PowerShell primers

Scriptshow: Performing five common administrative tasks using Windows PowerShell

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PowerShell primers

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Sometimes it’s easiest to learn something new simply by using it, and to my mind PowerShell is no exception. Often we discover new capabilities and features in looking at what tasks other people are accomplishing using PowerShell, and specifically, looking at how they’re using the scripting language.

In this scriptshow, I take five common tasks and show how to accomplish them using PowerShell. The tasks are:

I provide the cmdlets or a script, and then walk you through how I put the cmdlets or scripts together so that you can see the logic of why the scripts work the way they do. You can use these as a launchpad of sorts for further customization or for creating your own daily administrative task scripts, whatever you would find useful. I hope this gives you a real taste of the practical applicability that the PowerShell scripting language can bring to your IT life.

With that said, let us get on with it!

1. Adding users

Have you ever had a batch of users you needed to create accounts for, but you did not want to page through the wizards in Active Directory Users and Computers? This kind of rote, repetitive task is exactly what Windows PowerShell is designed to handle.

Import-Module ActiveDirectory

Import-Csv "C:\powershell\users.csv" | ForEach-Object {

$userPrincipal = $_."samAccountName" + "@yourdomain.local"

New-ADUser -Name $_.Name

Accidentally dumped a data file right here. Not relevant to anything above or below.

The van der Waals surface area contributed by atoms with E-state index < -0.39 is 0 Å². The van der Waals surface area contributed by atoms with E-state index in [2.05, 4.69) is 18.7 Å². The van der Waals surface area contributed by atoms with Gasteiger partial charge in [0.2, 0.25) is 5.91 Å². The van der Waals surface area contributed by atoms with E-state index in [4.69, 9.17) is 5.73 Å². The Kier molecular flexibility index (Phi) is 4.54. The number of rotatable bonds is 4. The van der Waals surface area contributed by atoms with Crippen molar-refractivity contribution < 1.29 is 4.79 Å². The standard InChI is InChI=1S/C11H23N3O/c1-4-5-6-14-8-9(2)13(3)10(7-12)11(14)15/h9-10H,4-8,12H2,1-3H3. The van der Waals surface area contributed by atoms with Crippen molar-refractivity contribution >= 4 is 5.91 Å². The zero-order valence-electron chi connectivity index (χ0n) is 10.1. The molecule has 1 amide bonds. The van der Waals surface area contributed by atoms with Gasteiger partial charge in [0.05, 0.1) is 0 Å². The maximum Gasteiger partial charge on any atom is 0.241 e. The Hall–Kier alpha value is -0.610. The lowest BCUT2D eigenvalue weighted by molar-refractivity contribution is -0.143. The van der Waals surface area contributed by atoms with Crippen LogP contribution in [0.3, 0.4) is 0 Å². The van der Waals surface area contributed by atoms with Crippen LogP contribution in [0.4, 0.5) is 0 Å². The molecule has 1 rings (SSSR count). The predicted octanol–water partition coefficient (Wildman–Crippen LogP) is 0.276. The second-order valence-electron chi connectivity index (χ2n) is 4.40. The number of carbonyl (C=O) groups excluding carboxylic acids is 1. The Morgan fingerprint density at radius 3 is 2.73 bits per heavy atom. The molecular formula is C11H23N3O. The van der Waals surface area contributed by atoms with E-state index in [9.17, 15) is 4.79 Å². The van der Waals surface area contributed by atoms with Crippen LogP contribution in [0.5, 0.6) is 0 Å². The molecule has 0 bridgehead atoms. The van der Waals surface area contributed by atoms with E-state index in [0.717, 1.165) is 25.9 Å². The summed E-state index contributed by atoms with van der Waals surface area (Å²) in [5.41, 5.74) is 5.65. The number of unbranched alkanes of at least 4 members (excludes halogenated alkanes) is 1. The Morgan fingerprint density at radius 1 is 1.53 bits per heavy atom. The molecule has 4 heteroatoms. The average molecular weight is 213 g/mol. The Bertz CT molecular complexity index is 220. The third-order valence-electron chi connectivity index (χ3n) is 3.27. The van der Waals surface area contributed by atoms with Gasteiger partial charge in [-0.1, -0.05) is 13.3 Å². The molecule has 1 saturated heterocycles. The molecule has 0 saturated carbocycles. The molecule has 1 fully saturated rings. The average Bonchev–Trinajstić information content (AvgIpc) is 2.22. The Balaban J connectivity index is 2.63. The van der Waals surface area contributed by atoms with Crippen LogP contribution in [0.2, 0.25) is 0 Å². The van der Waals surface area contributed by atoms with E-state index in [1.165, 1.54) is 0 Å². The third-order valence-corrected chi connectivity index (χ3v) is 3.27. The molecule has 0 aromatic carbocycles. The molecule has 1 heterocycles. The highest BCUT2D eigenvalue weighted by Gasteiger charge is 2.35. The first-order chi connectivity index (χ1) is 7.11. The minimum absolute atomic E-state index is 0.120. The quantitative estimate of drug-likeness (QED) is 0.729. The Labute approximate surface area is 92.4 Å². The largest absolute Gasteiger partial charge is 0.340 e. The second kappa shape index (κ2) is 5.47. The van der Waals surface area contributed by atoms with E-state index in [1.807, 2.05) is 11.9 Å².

-Path $_."ParentOU"

-SamAccountName $_."samAccountName"

-UserPrincipalName $userPrincipal

-AccountPassword (ConvertTo-SecureString "cheeseburgers4all"

-AsPlainText -Force)

-ChangePasswordAtLogon $true

-Enabled $true

Add-ADGroupMember "Office Users"

$_."samAccountName";

}

In this script, we use the Import-CSV cmdlet, which knows how to read .CSV-formatted files. We tell the Import-CSV cmdlet that each row of the CSV data located in C:\powershell called users.csv contains information in three columns: The Name of the user; the samAccountName of the user, which is basically the login ID for the user; and the organizational unit (OU) of Active Directory that the user needs to live in.

We're also telling the cmdlet that we are using the column samAccount Name to create the login ID for the user by marrying the value that lives in that column with the string “@yourdomain.local” to complete the user principal name (UPN).

From there, we loop through the file using ForEach-Object and send that assembled string (which is stored in the PowerShell variable called $userPrincipal). We assign the default password to each user as “cheeseburgers4all” and then set the Active Directory flag to require the user to change the password at first logon. At the end of the script, we then add all of these accounts to the Active Directory security group called Office Users.

2. Deleting dangerous or objectionable content from Exchange mailboxes